The final biennial faculty exhibit, “From the Studio: 2013 Faculty Exhibition,” opened on Sept. 6, housed in Brodie Hall’s Bertha V.B. Lederer Gallery. The exhibit serves as a bridge between students and professors, as the faculty has a rare opportunity to display its most recent works, some of which were recently completed in August. Director of Galleries Cynthia Hawkins called it “a time for art faculty to show their work to the community.” Hawkins also included her own work in the exhibit, which is beautifully crafted and focuses on what she called “implied movement and activity and bursts of energy,” seen most clearly in her piece “Signs of Life.” Even though she said she is moving away from the abstract “colorist” approach and being drawn toward “making paintings based on the objective world,” this piece - which consists of three different canvases placed alongside one another - is truly riveting as gracious, bright hues in two of the canvases clash with the third darker canvas. “Signs of Life” is an ideal model for students to observe, as it addresses key elements of art, including color, line, form and shape while undoubtedly delighting the eye. Professor of studio art Carl Shanahan, the ceramics specialist in the art department, contributed ceramic works to the exhibit. “People that work in clay, the two main things they have to deal with are form and texture, because clay is so responsive to touch, so those are things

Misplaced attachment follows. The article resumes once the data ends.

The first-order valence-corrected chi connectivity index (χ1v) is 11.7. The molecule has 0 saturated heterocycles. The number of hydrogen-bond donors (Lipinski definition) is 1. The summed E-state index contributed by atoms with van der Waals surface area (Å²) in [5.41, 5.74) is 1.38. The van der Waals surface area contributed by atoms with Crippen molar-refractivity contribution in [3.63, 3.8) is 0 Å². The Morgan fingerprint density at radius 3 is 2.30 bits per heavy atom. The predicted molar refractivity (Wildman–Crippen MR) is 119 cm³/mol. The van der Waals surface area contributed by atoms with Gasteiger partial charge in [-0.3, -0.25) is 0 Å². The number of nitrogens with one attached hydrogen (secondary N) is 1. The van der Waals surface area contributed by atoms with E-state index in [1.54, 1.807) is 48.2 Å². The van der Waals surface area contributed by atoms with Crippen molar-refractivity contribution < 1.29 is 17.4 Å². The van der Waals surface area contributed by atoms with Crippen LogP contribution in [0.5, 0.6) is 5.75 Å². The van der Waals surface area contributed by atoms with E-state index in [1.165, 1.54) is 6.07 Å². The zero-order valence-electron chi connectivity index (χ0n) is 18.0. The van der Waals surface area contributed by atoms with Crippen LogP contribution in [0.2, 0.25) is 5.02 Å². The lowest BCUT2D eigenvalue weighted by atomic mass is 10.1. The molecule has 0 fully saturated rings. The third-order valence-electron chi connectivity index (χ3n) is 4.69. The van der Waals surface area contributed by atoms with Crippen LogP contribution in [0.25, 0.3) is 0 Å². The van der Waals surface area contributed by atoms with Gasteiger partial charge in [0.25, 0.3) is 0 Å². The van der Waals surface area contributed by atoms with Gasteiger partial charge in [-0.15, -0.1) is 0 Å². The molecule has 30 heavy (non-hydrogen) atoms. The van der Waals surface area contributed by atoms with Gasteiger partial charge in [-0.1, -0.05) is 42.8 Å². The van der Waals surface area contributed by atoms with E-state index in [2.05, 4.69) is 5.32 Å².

I try to focus on,” he said. Shanahan’s works employs unexpected texture with sharp detail. He creates these unique textures with a salt kiln that is heated and then filled with small portions of table salt or rock salt through a spray bottle. The salt turns to vapor and lands on the ceramic piece. Shanahan throws his sculptures on the potter’s wheel and molds them on a slab, which alongside his salt kiln technique gives his art impressive aesthetic beauty and separates him from others ceramicists. Adjunct lecturer of studio art Leslie Stroz also contributed pieces, mostly photographs and a few sketches with watercolor. Stroz said that she uses her photography to capture moments that tell stories and share the inner workings of a community. Finding herself constantly on the move, she “turned more to my photography and keeping a sketchbook,” which she said she suggests all her students do. One of the expressive pieces displayed is “Last Walk,” which is a posterior shot of a man, his identity concealed, walking alongside his dog in a grassy field. In this case, she uses her artistic perspective to create a title that inspires a story for the subjects of the shot. The final faculty exhibit brings together masterful artworks and gives an appropriate farewell to the studio art department’s traditional biannual faculty exhibition. It runs through Oct. 10.